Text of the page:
Sad as it is to report, the 162-0 season remains an impossible fantasy -- a whimsical childhood illusion -- even if the Yankees played an entire season in Division III. As John Sterling once said, "You can't win them all."
'Tis one o' the vagaries of baseball, as The Master often says, that each day, the two contesting squads begin the game with different hurlers. The starting pitcher -- that is, the pitcher who starts the game -- has an enormous impact on the final outcome. A good starting pitcher means the team has a better chance of winning. A bad starter decreases the chance of victory.
Also, players often fall into a "slump," or - as it is known in Kansas City - an "off year." Some days, the entire team slumps. When this happens, the likelihood of a defeat increases dramatically. And, as scientists have shown, when the likelihood of defeat increases dramatically, the team is more likely to lose.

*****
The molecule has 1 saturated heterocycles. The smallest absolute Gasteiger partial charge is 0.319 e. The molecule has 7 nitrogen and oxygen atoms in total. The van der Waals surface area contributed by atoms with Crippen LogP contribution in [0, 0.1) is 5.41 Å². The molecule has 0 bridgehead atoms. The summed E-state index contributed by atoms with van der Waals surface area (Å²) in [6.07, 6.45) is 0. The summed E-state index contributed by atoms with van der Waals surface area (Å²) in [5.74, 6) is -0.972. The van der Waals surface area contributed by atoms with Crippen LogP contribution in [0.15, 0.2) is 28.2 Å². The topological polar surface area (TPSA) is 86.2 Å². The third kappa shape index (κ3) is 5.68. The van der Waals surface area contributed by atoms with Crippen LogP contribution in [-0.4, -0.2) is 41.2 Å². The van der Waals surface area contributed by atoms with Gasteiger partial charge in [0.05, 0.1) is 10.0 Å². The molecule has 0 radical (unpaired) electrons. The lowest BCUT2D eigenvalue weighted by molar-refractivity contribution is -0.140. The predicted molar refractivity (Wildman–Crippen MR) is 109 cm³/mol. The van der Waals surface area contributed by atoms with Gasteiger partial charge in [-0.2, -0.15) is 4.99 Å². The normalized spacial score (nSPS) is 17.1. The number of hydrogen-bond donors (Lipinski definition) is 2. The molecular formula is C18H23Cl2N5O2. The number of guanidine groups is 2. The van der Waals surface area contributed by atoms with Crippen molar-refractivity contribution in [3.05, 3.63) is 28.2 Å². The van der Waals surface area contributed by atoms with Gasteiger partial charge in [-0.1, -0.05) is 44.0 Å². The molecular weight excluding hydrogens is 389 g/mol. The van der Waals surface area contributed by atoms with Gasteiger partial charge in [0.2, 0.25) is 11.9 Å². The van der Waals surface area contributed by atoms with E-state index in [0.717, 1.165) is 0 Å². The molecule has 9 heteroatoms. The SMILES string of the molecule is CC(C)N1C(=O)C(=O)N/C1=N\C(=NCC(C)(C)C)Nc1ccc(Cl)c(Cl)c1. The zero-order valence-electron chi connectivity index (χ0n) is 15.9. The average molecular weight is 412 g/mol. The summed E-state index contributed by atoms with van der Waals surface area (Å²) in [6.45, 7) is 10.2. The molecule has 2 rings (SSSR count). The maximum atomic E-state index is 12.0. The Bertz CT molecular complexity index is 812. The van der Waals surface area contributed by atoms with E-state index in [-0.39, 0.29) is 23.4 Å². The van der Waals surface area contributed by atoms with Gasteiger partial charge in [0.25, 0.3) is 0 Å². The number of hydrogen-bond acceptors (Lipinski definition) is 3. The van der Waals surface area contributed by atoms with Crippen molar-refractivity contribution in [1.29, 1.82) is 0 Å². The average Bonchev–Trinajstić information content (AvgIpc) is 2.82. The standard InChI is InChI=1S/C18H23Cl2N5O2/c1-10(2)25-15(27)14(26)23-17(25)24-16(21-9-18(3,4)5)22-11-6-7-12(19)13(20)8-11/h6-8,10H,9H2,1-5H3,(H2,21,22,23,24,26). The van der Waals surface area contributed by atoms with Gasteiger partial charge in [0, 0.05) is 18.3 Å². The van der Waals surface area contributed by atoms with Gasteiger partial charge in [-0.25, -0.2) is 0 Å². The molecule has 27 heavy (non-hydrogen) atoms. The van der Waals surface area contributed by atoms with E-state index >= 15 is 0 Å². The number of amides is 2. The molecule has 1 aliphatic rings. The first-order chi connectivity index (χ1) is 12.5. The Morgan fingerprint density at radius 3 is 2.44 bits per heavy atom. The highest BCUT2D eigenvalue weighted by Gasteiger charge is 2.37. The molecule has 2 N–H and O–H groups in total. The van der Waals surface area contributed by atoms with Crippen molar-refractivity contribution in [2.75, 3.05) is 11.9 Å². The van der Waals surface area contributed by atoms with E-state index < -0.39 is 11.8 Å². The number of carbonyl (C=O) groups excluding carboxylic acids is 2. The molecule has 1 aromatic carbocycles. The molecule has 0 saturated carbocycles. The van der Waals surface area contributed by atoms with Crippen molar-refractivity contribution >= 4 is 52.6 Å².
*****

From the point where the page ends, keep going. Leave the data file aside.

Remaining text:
So, my friends, best bet: If the Yankees played in the National League, we'd probably lose 8 to 10 games. You can't win them all. Especially with interleague play.